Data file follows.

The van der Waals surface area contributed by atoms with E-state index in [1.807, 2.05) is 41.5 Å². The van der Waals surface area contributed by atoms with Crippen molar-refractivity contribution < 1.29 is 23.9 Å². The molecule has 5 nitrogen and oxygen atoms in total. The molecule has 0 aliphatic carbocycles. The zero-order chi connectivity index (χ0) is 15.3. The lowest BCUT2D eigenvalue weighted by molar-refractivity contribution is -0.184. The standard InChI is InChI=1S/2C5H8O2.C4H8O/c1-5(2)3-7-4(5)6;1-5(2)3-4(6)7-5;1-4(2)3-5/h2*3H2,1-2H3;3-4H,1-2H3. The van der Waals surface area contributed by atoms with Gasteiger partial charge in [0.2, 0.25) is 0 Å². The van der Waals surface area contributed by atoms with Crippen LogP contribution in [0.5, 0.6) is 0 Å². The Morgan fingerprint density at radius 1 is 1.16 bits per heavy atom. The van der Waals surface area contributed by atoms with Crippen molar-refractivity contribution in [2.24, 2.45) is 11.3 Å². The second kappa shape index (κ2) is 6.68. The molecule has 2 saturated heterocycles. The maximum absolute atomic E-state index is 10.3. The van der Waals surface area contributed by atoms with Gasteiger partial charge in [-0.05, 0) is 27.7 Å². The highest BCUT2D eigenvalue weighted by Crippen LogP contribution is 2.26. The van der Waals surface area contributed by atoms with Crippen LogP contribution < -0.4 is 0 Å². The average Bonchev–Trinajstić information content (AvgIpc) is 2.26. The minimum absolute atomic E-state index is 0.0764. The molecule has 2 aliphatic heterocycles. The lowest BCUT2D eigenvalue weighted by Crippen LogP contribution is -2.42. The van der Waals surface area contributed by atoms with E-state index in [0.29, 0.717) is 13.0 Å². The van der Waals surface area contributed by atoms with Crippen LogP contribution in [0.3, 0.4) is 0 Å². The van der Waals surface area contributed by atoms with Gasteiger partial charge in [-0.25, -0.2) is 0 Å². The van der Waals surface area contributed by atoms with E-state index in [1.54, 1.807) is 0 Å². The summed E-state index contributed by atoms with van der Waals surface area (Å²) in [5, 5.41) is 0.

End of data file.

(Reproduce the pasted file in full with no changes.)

The van der Waals surface area contributed by atoms with E-state index in [1.807, 2.05) is 41.5 Å². The van der Waals surface area contributed by atoms with Crippen molar-refractivity contribution < 1.29 is 23.9 Å². The molecule has 5 nitrogen and oxygen atoms in total. The molecule has 0 aliphatic carbocycles. The zero-order chi connectivity index (χ0) is 15.3. The lowest BCUT2D eigenvalue weighted by molar-refractivity contribution is -0.184. The standard InChI is InChI=1S/2C5H8O2.C4H8O/c1-5(2)3-7-4(5)6;1-5(2)3-4(6)7-5;1-4(2)3-5/h2*3H2,1-2H3;3-4H,1-2H3. The van der Waals surface area contributed by atoms with Gasteiger partial charge in [0.2, 0.25) is 0 Å². The van der Waals surface area contributed by atoms with Crippen LogP contribution in [0.5, 0.6) is 0 Å². The Morgan fingerprint density at radius 1 is 1.16 bits per heavy atom. The van der Waals surface area contributed by atoms with Crippen molar-refractivity contribution in [2.24, 2.45) is 11.3 Å². The second kappa shape index (κ2) is 6.68. The molecule has 2 saturated heterocycles. The maximum absolute atomic E-state index is 10.3. The van der Waals surface area contributed by atoms with Gasteiger partial charge in [-0.05, 0) is 27.7 Å². The highest BCUT2D eigenvalue weighted by Crippen LogP contribution is 2.26. The van der Waals surface area contributed by atoms with Crippen LogP contribution < -0.4 is 0 Å². The average Bonchev–Trinajstić information content (AvgIpc) is 2.26. The minimum absolute atomic E-state index is 0.0764. The molecule has 2 aliphatic heterocycles. The lowest BCUT2D eigenvalue weighted by Crippen LogP contribution is -2.42. The van der Waals surface area contributed by atoms with E-state index in [0.29, 0.717) is 13.0 Å². The van der Waals surface area contributed by atoms with Crippen LogP contribution in [0.3, 0.4) is 0 Å². The van der Waals surface area contributed by atoms with Gasteiger partial charge in [-0.25, -0.2) is 0 Å². The van der Waals surface area contributed by atoms with E-state index in [1.54, 1.807) is 0 Å². The summed E-state index contributed by atoms with van der Waals surface area (Å²) in [5, 5.41) is 0.